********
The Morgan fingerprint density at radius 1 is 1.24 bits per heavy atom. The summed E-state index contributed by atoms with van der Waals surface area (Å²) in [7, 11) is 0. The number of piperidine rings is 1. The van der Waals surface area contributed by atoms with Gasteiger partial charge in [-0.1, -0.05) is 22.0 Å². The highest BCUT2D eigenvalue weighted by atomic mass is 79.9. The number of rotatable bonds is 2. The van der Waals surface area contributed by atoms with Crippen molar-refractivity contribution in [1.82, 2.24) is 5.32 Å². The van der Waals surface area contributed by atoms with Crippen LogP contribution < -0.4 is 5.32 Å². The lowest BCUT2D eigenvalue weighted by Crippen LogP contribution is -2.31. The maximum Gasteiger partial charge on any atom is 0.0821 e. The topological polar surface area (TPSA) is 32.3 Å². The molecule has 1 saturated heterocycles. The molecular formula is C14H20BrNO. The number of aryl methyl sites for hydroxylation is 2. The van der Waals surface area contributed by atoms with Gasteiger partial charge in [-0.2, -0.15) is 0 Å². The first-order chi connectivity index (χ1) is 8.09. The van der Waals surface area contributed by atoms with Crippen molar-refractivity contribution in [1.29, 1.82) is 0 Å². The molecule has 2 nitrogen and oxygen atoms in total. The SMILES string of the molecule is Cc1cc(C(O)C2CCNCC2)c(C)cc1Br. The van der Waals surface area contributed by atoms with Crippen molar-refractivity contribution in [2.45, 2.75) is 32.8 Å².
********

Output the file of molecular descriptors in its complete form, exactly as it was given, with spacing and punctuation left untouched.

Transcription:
The Morgan fingerprint density at radius 1 is 1.24 bits per heavy atom. The summed E-state index contributed by atoms with van der Waals surface area (Å²) in [7, 11) is 0. The number of piperidine rings is 1. The van der Waals surface area contributed by atoms with Gasteiger partial charge in [-0.1, -0.05) is 22.0 Å². The highest BCUT2D eigenvalue weighted by atomic mass is 79.9. The number of rotatable bonds is 2. The van der Waals surface area contributed by atoms with Crippen molar-refractivity contribution in [1.82, 2.24) is 5.32 Å². The van der Waals surface area contributed by atoms with Crippen LogP contribution < -0.4 is 5.32 Å². The lowest BCUT2D eigenvalue weighted by Crippen LogP contribution is -2.31. The maximum Gasteiger partial charge on any atom is 0.0821 e. The topological polar surface area (TPSA) is 32.3 Å². The molecule has 1 saturated heterocycles. The molecular formula is C14H20BrNO. The number of aryl methyl sites for hydroxylation is 2. The van der Waals surface area contributed by atoms with Gasteiger partial charge in [-0.2, -0.15) is 0 Å². The first-order chi connectivity index (χ1) is 8.09. The van der Waals surface area contributed by atoms with Crippen molar-refractivity contribution in [1.29, 1.82) is 0 Å². The molecule has 2 nitrogen and oxygen atoms in total. The SMILES string of the molecule is Cc1cc(C(O)C2CCNCC2)c(C)cc1Br. The van der Waals surface area contributed by atoms with Crippen molar-refractivity contribution in [2.45, 2.75) is 32.8 Å².